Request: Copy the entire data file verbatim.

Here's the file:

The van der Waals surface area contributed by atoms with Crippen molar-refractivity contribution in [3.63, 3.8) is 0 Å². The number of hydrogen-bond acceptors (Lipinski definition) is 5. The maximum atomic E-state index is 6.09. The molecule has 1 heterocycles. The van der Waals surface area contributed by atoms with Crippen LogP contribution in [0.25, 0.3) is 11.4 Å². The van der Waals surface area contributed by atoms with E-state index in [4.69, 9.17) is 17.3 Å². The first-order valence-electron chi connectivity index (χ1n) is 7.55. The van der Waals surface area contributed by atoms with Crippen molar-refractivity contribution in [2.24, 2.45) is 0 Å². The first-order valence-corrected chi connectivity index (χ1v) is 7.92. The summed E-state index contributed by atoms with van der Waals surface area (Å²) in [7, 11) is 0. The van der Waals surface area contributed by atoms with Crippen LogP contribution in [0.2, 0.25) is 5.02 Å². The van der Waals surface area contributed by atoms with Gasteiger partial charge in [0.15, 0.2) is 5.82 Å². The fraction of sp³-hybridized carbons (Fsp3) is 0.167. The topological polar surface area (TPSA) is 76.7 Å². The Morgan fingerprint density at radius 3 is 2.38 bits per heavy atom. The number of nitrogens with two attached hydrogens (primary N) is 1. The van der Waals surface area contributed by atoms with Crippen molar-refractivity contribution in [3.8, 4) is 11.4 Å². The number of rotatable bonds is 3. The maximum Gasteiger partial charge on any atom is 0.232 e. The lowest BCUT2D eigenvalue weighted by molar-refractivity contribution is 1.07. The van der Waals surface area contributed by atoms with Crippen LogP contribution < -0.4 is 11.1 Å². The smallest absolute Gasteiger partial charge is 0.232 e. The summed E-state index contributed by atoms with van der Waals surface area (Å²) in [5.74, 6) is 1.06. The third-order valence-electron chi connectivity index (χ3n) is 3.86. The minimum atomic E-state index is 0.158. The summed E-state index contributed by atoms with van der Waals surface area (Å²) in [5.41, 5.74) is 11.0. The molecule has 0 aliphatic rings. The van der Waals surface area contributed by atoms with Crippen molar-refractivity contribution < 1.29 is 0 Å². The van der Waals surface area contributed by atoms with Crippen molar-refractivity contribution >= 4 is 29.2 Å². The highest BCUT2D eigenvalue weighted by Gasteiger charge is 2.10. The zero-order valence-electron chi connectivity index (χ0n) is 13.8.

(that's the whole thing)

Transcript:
The van der Waals surface area contributed by atoms with Crippen molar-refractivity contribution in [3.63, 3.8) is 0 Å². The number of hydrogen-bond acceptors (Lipinski definition) is 5. The maximum atomic E-state index is 6.09. The molecule has 1 heterocycles. The van der Waals surface area contributed by atoms with Crippen LogP contribution in [0.25, 0.3) is 11.4 Å². The van der Waals surface area contributed by atoms with E-state index in [4.69, 9.17) is 17.3 Å². The first-order valence-electron chi connectivity index (χ1n) is 7.55. The van der Waals surface area contributed by atoms with Crippen molar-refractivity contribution in [2.24, 2.45) is 0 Å². The first-order valence-corrected chi connectivity index (χ1v) is 7.92. The summed E-state index contributed by atoms with van der Waals surface area (Å²) in [7, 11) is 0. The van der Waals surface area contributed by atoms with Crippen LogP contribution in [0.2, 0.25) is 5.02 Å². The van der Waals surface area contributed by atoms with Gasteiger partial charge in [0.15, 0.2) is 5.82 Å². The fraction of sp³-hybridized carbons (Fsp3) is 0.167. The topological polar surface area (TPSA) is 76.7 Å². The Morgan fingerprint density at radius 3 is 2.38 bits per heavy atom. The number of nitrogens with two attached hydrogens (primary N) is 1. The van der Waals surface area contributed by atoms with Crippen molar-refractivity contribution in [3.8, 4) is 11.4 Å². The number of rotatable bonds is 3. The maximum Gasteiger partial charge on any atom is 0.232 e. The lowest BCUT2D eigenvalue weighted by molar-refractivity contribution is 1.07. The van der Waals surface area contributed by atoms with Crippen LogP contribution < -0.4 is 11.1 Å². The smallest absolute Gasteiger partial charge is 0.232 e. The summed E-state index contributed by atoms with van der Waals surface area (Å²) in [5.74, 6) is 1.06. The third-order valence-electron chi connectivity index (χ3n) is 3.86. The minimum atomic E-state index is 0.158. The summed E-state index contributed by atoms with van der Waals surface area (Å²) in [5.41, 5.74) is 11.0. The molecule has 0 aliphatic rings. The van der Waals surface area contributed by atoms with Crippen molar-refractivity contribution < 1.29 is 0 Å². The van der Waals surface area contributed by atoms with Crippen molar-refractivity contribution >= 4 is 29.2 Å². The highest BCUT2D eigenvalue weighted by Gasteiger charge is 2.10. The zero-order valence-electron chi connectivity index (χ0n) is 13.8.